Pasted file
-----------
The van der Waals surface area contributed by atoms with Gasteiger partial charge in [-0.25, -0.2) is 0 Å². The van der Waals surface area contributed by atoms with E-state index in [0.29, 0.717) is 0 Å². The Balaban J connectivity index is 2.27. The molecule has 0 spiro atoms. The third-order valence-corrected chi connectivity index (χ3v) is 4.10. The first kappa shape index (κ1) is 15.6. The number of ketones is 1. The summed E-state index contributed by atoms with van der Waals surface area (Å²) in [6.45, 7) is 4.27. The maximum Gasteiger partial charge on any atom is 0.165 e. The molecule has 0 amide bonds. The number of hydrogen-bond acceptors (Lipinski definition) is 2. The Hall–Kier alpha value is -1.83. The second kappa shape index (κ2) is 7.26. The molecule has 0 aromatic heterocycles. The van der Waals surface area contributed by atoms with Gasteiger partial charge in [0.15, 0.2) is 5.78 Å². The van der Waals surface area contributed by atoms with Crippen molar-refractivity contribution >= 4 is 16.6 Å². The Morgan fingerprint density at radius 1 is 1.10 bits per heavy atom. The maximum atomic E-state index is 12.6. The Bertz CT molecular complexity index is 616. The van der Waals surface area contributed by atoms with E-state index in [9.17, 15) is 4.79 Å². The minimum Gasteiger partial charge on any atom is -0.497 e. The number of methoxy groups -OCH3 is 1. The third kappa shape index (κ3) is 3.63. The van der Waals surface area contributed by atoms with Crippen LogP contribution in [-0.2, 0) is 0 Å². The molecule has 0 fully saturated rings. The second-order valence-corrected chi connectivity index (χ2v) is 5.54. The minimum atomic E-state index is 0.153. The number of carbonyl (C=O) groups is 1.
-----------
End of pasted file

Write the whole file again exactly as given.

The van der Waals surface area contributed by atoms with Gasteiger partial charge in [-0.25, -0.2) is 0 Å². The van der Waals surface area contributed by atoms with E-state index in [0.29, 0.717) is 0 Å². The Balaban J connectivity index is 2.27. The molecule has 0 spiro atoms. The third-order valence-corrected chi connectivity index (χ3v) is 4.10. The first kappa shape index (κ1) is 15.6. The number of ketones is 1. The summed E-state index contributed by atoms with van der Waals surface area (Å²) in [6.45, 7) is 4.27. The maximum Gasteiger partial charge on any atom is 0.165 e. The molecule has 0 amide bonds. The number of hydrogen-bond acceptors (Lipinski definition) is 2. The Hall–Kier alpha value is -1.83. The second kappa shape index (κ2) is 7.26. The molecule has 0 aromatic heterocycles. The van der Waals surface area contributed by atoms with Gasteiger partial charge in [0.15, 0.2) is 5.78 Å². The van der Waals surface area contributed by atoms with Crippen molar-refractivity contribution >= 4 is 16.6 Å². The Morgan fingerprint density at radius 1 is 1.10 bits per heavy atom. The maximum atomic E-state index is 12.6. The Bertz CT molecular complexity index is 616. The van der Waals surface area contributed by atoms with E-state index in [9.17, 15) is 4.79 Å². The minimum Gasteiger partial charge on any atom is -0.497 e. The number of methoxy groups -OCH3 is 1. The third kappa shape index (κ3) is 3.63. The van der Waals surface area contributed by atoms with Crippen LogP contribution in [-0.2, 0) is 0 Å². The molecule has 0 fully saturated rings. The second-order valence-corrected chi connectivity index (χ2v) is 5.54. The minimum atomic E-state index is 0.153. The number of carbonyl (C=O) groups is 1.